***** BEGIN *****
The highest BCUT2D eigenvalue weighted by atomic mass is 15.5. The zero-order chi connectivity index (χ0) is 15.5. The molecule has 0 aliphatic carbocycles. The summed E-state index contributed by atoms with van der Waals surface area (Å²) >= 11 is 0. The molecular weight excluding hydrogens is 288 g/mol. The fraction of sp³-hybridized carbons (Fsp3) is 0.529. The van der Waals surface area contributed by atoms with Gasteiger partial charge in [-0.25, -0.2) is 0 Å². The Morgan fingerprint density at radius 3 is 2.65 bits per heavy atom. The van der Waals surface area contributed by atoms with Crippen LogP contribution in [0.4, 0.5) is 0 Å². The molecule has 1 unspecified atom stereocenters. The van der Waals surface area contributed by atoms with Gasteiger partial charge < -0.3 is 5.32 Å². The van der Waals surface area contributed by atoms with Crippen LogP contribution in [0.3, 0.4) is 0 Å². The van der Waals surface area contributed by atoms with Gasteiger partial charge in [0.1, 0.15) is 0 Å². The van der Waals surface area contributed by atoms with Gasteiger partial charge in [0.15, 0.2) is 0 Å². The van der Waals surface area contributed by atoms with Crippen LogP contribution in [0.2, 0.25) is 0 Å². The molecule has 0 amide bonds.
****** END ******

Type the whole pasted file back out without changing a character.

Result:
The highest BCUT2D eigenvalue weighted by atomic mass is 15.5. The zero-order chi connectivity index (χ0) is 15.5. The molecule has 0 aliphatic carbocycles. The summed E-state index contributed by atoms with van der Waals surface area (Å²) >= 11 is 0. The molecular weight excluding hydrogens is 288 g/mol. The fraction of sp³-hybridized carbons (Fsp3) is 0.529. The van der Waals surface area contributed by atoms with Gasteiger partial charge in [-0.25, -0.2) is 0 Å². The Morgan fingerprint density at radius 3 is 2.65 bits per heavy atom. The van der Waals surface area contributed by atoms with Crippen LogP contribution in [0.4, 0.5) is 0 Å². The molecule has 1 unspecified atom stereocenters. The van der Waals surface area contributed by atoms with Gasteiger partial charge < -0.3 is 5.32 Å². The van der Waals surface area contributed by atoms with Crippen LogP contribution in [0.3, 0.4) is 0 Å². The van der Waals surface area contributed by atoms with Gasteiger partial charge in [0.1, 0.15) is 0 Å². The van der Waals surface area contributed by atoms with Gasteiger partial charge in [0.15, 0.2) is 0 Å². The van der Waals surface area contributed by atoms with Crippen LogP contribution in [0.2, 0.25) is 0 Å². The molecule has 0 amide bonds.